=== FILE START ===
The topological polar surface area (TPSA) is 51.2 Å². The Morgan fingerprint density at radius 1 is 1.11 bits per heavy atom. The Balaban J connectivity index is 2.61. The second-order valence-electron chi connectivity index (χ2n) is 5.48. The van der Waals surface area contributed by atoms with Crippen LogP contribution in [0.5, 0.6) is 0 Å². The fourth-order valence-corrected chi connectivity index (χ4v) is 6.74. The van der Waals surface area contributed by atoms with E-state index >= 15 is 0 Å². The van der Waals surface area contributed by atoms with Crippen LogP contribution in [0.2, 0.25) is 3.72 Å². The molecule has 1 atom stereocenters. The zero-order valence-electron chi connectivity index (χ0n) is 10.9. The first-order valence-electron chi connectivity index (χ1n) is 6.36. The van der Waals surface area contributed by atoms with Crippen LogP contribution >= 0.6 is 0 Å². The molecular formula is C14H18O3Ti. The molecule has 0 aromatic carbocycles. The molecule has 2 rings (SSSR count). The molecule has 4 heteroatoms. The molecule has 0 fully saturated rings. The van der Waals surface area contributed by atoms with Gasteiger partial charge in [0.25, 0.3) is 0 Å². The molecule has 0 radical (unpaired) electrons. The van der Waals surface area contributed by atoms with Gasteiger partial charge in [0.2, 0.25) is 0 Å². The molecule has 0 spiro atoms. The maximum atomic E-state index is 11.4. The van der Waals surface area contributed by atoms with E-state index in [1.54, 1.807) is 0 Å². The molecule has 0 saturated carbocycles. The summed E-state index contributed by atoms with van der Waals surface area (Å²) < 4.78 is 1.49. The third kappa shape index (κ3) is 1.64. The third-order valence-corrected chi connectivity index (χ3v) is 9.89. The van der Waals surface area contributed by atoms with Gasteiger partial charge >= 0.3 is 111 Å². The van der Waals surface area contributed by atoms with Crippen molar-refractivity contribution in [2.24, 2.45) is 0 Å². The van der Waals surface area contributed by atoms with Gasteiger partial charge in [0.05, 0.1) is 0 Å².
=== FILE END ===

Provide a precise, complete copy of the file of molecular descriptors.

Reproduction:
The topological polar surface area (TPSA) is 51.2 Å². The Morgan fingerprint density at radius 1 is 1.11 bits per heavy atom. The Balaban J connectivity index is 2.61. The second-order valence-electron chi connectivity index (χ2n) is 5.48. The van der Waals surface area contributed by atoms with Crippen LogP contribution in [0.5, 0.6) is 0 Å². The fourth-order valence-corrected chi connectivity index (χ4v) is 6.74. The van der Waals surface area contributed by atoms with E-state index >= 15 is 0 Å². The van der Waals surface area contributed by atoms with Crippen LogP contribution in [0.2, 0.25) is 3.72 Å². The molecule has 1 atom stereocenters. The zero-order valence-electron chi connectivity index (χ0n) is 10.9. The first-order valence-electron chi connectivity index (χ1n) is 6.36. The van der Waals surface area contributed by atoms with Crippen LogP contribution >= 0.6 is 0 Å². The molecular formula is C14H18O3Ti. The molecule has 0 aromatic carbocycles. The molecule has 2 rings (SSSR count). The molecule has 4 heteroatoms. The molecule has 0 fully saturated rings. The van der Waals surface area contributed by atoms with Gasteiger partial charge in [0.25, 0.3) is 0 Å². The molecule has 0 radical (unpaired) electrons. The van der Waals surface area contributed by atoms with Gasteiger partial charge in [0.2, 0.25) is 0 Å². The molecule has 0 spiro atoms. The maximum atomic E-state index is 11.4. The van der Waals surface area contributed by atoms with E-state index in [1.54, 1.807) is 0 Å². The molecule has 0 saturated carbocycles. The summed E-state index contributed by atoms with van der Waals surface area (Å²) < 4.78 is 1.49. The third kappa shape index (κ3) is 1.64. The third-order valence-corrected chi connectivity index (χ3v) is 9.89. The van der Waals surface area contributed by atoms with Gasteiger partial charge >= 0.3 is 111 Å². The van der Waals surface area contributed by atoms with Crippen molar-refractivity contribution in [2.24, 2.45) is 0 Å². The van der Waals surface area contributed by atoms with Gasteiger partial charge in [0.05, 0.1) is 0 Å².